A Practical Guide to Licensing & Clearances
To clear or not to clear? This is the question frequently asked by even the most experienced producers. Often the answer is simple; if you incorporate a copyrighted property (or excerpt thereof) into your production, you need to clear the use with the copyright owner.
Where the clearance process becomes confusing is when you start to analyze exactly what rights a copyright owner is authorized to grant. It is often necessary to construct and secure a "package of rights" for what appears to be a single production element. This is where educated decision making must be employed. It is best to discuss copyright related matters before you begin your production so you can establish a copyright game plan. Doing so will allow you to treat these situations with consistency which is always a good rule.
Helpful Clearance Strategies
- Copyright clearances are a vital pre-production step. In order to avoid costly problems and delays it's important to integrate the clearance process into the production process.
- Whenever you use someone else's copyright in your production you need to budget time for the clearance process and money for the licensing fees.
- Be organized. Decide exactly which elements need to be cleared. Prepare a comprehensive asset list of all the film clips, music and other known copyrighted elements you wish to include in your production. Treatments, breakdowns and storyboards are always helpful.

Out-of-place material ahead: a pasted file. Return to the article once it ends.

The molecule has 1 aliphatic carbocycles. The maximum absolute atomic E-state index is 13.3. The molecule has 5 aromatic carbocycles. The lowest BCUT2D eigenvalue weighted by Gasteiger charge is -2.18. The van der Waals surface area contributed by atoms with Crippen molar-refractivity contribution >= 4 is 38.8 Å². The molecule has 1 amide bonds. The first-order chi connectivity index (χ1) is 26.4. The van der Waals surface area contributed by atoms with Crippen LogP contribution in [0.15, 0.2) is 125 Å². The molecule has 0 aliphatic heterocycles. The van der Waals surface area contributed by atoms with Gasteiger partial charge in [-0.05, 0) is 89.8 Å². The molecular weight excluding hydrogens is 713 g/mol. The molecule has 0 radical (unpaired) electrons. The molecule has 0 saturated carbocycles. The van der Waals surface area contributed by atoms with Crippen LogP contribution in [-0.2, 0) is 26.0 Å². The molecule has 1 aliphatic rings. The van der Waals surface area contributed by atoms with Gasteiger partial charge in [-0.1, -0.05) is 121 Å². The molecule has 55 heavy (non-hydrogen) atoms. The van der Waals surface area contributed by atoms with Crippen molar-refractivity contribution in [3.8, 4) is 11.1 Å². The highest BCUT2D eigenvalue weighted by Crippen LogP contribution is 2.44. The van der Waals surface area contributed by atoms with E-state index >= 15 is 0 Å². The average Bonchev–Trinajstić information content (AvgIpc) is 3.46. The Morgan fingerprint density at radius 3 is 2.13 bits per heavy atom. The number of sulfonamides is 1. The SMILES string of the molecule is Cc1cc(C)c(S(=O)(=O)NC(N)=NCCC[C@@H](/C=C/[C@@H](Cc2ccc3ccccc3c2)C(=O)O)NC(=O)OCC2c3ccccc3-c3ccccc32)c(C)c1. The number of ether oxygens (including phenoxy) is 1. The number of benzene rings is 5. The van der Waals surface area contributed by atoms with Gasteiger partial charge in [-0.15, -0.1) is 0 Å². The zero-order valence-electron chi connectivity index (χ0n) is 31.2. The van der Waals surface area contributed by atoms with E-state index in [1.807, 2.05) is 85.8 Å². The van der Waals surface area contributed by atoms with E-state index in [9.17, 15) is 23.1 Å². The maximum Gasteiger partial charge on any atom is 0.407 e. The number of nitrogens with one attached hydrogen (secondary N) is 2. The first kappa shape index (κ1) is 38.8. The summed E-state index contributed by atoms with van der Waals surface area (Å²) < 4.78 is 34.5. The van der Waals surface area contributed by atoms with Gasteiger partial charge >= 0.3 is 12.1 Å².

- Plan alternatives. It's possible you won't be able to clear or afford every element on your list. It's a good idea to have back-ups just in case your first choice is not available.
- Know your Grant of Rights. The term, territory, media and use you are licensing should run parallel to your known and/or potential distribution. If possible, avoid going back to the copyright holders to ask for additional rights.
- Minimize the number of copyright holders involved in your project. Make as many volume deals as possible.
- Be informed and if you don't understand something, ask questions.
Music Publishing (PA copyright) is created by the composer (songwriter) of a musical work and is most likely administered by a music publishing company. There are three different types of licenses most commonly secured for publishing rights;
Mechanical License - the right to make an audio-only reproduction of a musical composition. There is a statutory rate for a mechanical use. To reduce this rate, one must seek permission from the copyright owner.
Synchronization License - the right to synchronize a musical composition to a visual element (film, TV, home video, multi-media, etc). There is no statutory rate in the U.S. for this use. All approvals and licensing fees are subject to negotiation with the music publisher. Fees are usually determined by the popularity of the song, the grant of rights, and the prominence of the song in the production.
Note: it is possible for a song to be owned/represented by more than one music publisher. You must clear one hundred percent of the song's ownership before using it in your production.
Public Performance License - the rights secured by the venues or the stations (TV, radio, concert hall, stadium) to publicly perform or broadcast musical compositions. These licenses are sought on a "blanket" basis from the three performing rights societies (ASCAP, BMI & SESAC). It is rare for the producer of a program to be involved in these matters.